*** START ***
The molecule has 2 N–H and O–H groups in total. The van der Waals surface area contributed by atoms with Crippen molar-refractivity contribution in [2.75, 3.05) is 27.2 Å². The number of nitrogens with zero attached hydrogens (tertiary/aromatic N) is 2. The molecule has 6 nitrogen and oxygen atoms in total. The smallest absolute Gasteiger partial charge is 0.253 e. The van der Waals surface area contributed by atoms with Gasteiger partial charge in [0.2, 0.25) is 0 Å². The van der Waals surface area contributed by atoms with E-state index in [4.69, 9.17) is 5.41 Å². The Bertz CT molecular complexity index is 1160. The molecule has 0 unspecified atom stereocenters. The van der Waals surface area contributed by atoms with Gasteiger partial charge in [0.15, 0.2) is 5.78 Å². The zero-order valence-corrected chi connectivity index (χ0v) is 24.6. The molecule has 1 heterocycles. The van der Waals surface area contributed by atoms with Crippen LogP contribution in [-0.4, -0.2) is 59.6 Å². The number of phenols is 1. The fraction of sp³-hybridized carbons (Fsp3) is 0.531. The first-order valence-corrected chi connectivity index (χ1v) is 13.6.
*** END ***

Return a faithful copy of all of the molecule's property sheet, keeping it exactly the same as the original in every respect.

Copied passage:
The molecule has 2 N–H and O–H groups in total. The van der Waals surface area contributed by atoms with Crippen molar-refractivity contribution in [2.75, 3.05) is 27.2 Å². The number of nitrogens with zero attached hydrogens (tertiary/aromatic N) is 2. The molecule has 6 nitrogen and oxygen atoms in total. The smallest absolute Gasteiger partial charge is 0.253 e. The van der Waals surface area contributed by atoms with Gasteiger partial charge in [0.2, 0.25) is 0 Å². The van der Waals surface area contributed by atoms with E-state index in [4.69, 9.17) is 5.41 Å². The Bertz CT molecular complexity index is 1160. The molecule has 0 unspecified atom stereocenters. The van der Waals surface area contributed by atoms with Gasteiger partial charge in [0.15, 0.2) is 5.78 Å². The zero-order valence-corrected chi connectivity index (χ0v) is 24.6. The molecule has 1 heterocycles. The van der Waals surface area contributed by atoms with Crippen LogP contribution in [-0.4, -0.2) is 59.6 Å². The number of phenols is 1. The fraction of sp³-hybridized carbons (Fsp3) is 0.531. The first-order valence-corrected chi connectivity index (χ1v) is 13.6.